People will either rise up or down to meet your expectations. It’s really up to you. If you want your clients, your colleagues, maybe even your family to treat you in a particular way, then it’s your job to educate them up to the right level.
What do you expect?
I mentioned how to set business expectations in an earlier post but wanted to give you a bit of an example. It’s surprising how often entreprenuers don’t set expectations in our business lives. You’d think that someone who wants to be self-employed would be all about creating their own best work environment. Apparently, no so much. You and I both know solopros that let their clients walk all over them. Why don’t they speak up?
Rules mean consequences
You accept the consequences when you set the rules. (for a moment I’m using the words rule and expectations interchangeably) That’s the hard bit-accountability. It’s like drawing a line in the sand and daring someone else to cross it. Feels bossy. And, if they cross that line, well, what will you do then? That stand-off can be a bit scary.
I have clients who refuse to set any expectations with their clients. Nada. Zilch. They say things like:
- it’s all about you.
- Whatever you want.
- I can do that immediately, if not sooner.
- Pay when you can.
- Sure, I’ll throw that in
They twist their lives into knots- working harder, making less- in the name of serving well. Then wonder why they feel bullied and powerless. Not a good look and kinda unnecessary.
Here’s the problem. DOH! You gave away your power -your ability to make things happen in your business. That’s why you are broke and feel unappreciated. You let your client run your business and YOU. You’ll never earn more by making yourself less.
Take back your power
You can take back your power in your small business without being pushy or worried or scared. It’s a two step process- figure out what you expect then figure out the best way to educate around that.
This is not about pressuring anyone. And, you can do it. It’s simply you saying what matters most to you and why that matters to your client’s end result. Clients listen to WIIFM radio so that’s the station you gotta dial into when explaining how you do your best work.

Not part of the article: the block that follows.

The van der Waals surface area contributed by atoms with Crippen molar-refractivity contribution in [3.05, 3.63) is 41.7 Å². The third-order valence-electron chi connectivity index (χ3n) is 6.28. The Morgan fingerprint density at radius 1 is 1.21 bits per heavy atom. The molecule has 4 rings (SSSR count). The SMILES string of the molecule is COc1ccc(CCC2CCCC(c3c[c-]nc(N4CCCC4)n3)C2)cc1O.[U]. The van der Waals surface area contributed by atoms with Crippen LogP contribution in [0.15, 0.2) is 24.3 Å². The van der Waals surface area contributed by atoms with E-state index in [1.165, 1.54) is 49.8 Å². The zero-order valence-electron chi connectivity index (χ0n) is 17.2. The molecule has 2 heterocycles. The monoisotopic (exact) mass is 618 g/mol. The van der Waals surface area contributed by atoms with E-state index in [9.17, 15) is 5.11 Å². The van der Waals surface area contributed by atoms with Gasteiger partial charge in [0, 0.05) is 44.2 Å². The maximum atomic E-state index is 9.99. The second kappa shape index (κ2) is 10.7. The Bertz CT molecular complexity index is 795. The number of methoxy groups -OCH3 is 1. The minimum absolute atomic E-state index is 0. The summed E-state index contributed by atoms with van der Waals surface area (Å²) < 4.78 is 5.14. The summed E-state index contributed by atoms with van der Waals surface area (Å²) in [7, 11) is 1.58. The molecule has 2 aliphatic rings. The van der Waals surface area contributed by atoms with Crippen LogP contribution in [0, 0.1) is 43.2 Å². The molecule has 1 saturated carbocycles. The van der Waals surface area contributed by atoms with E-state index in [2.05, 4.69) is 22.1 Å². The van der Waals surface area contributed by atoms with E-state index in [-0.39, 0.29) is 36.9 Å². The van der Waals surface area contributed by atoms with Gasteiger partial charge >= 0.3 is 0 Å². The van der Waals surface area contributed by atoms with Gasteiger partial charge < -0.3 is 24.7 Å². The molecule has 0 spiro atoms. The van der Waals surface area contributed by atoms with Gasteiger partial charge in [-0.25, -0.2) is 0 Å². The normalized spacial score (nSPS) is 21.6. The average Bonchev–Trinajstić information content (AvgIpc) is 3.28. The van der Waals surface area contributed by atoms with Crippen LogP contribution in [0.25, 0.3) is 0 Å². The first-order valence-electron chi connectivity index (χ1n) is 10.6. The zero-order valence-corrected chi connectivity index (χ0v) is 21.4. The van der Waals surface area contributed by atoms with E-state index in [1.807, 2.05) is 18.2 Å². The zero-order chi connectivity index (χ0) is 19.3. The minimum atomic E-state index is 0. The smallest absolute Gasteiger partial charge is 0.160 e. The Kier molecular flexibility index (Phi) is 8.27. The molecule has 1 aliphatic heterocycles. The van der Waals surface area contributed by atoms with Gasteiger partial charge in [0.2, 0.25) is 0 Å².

Take a crack at the first step- identifying your expectations and we’ll circle back to explanations in a future post.
Below is the type of chart I use when I’m noodling on this. It has a couple of my examples. You’ll notice some are on the operational side like payment and homework, but you also want to set behavioral expectations, too, like how you like to handle disputes or make decisions. Have you thought about that before?
|payment||I will be paid on time; be informed early if payment will be late||It’s a sign of respect; keeps cash coming in|
|client homework||Homework will be done thoughtfully and in a timely way.||Your contribution helps me serve you better; not doing homework means a lack of commitment; wastes time.|
|disputes||We will work together to solve problems and talk first before anything else.||This is how I roll; it’s saves time, money and most importantly, relationships.|
Two things to avoid
Don’t assume that your clients know what you expect. You know the old saying around that one.
Don’t get overwhelmed with this. Write your topics list slowly as you become more aware of what you want and need. And, remember this is an evolving document. As you learn and grow as a businessperson so will your list.
Let me leave you with a thought from Michael Beckwith that inspires me to speak up and make my work life as wonderful as possible.
What you think about you bring about.